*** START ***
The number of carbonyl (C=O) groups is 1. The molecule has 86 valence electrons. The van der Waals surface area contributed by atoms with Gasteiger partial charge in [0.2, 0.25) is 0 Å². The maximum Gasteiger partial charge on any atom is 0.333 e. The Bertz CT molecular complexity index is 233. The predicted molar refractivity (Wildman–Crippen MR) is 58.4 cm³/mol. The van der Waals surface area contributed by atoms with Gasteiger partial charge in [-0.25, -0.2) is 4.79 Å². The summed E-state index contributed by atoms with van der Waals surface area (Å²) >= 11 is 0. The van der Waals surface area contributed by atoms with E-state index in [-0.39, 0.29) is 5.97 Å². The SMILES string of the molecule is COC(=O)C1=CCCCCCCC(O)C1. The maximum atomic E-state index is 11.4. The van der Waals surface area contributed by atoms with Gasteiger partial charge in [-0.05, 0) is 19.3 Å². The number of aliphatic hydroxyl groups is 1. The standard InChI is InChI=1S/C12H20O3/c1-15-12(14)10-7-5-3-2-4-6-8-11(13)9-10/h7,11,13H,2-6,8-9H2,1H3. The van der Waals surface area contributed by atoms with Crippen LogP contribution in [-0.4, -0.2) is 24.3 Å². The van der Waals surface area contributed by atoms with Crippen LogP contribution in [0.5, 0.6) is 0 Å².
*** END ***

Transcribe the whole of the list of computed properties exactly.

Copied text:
The number of carbonyl (C=O) groups is 1. The molecule has 86 valence electrons. The van der Waals surface area contributed by atoms with Gasteiger partial charge in [0.2, 0.25) is 0 Å². The maximum Gasteiger partial charge on any atom is 0.333 e. The Bertz CT molecular complexity index is 233. The predicted molar refractivity (Wildman–Crippen MR) is 58.4 cm³/mol. The van der Waals surface area contributed by atoms with Gasteiger partial charge in [-0.25, -0.2) is 4.79 Å². The summed E-state index contributed by atoms with van der Waals surface area (Å²) >= 11 is 0. The van der Waals surface area contributed by atoms with E-state index in [-0.39, 0.29) is 5.97 Å². The SMILES string of the molecule is COC(=O)C1=CCCCCCCC(O)C1. The maximum atomic E-state index is 11.4. The van der Waals surface area contributed by atoms with Gasteiger partial charge in [-0.05, 0) is 19.3 Å². The number of aliphatic hydroxyl groups is 1. The standard InChI is InChI=1S/C12H20O3/c1-15-12(14)10-7-5-3-2-4-6-8-11(13)9-10/h7,11,13H,2-6,8-9H2,1H3. The van der Waals surface area contributed by atoms with Crippen LogP contribution in [-0.4, -0.2) is 24.3 Å². The van der Waals surface area contributed by atoms with Crippen LogP contribution in [0.5, 0.6) is 0 Å².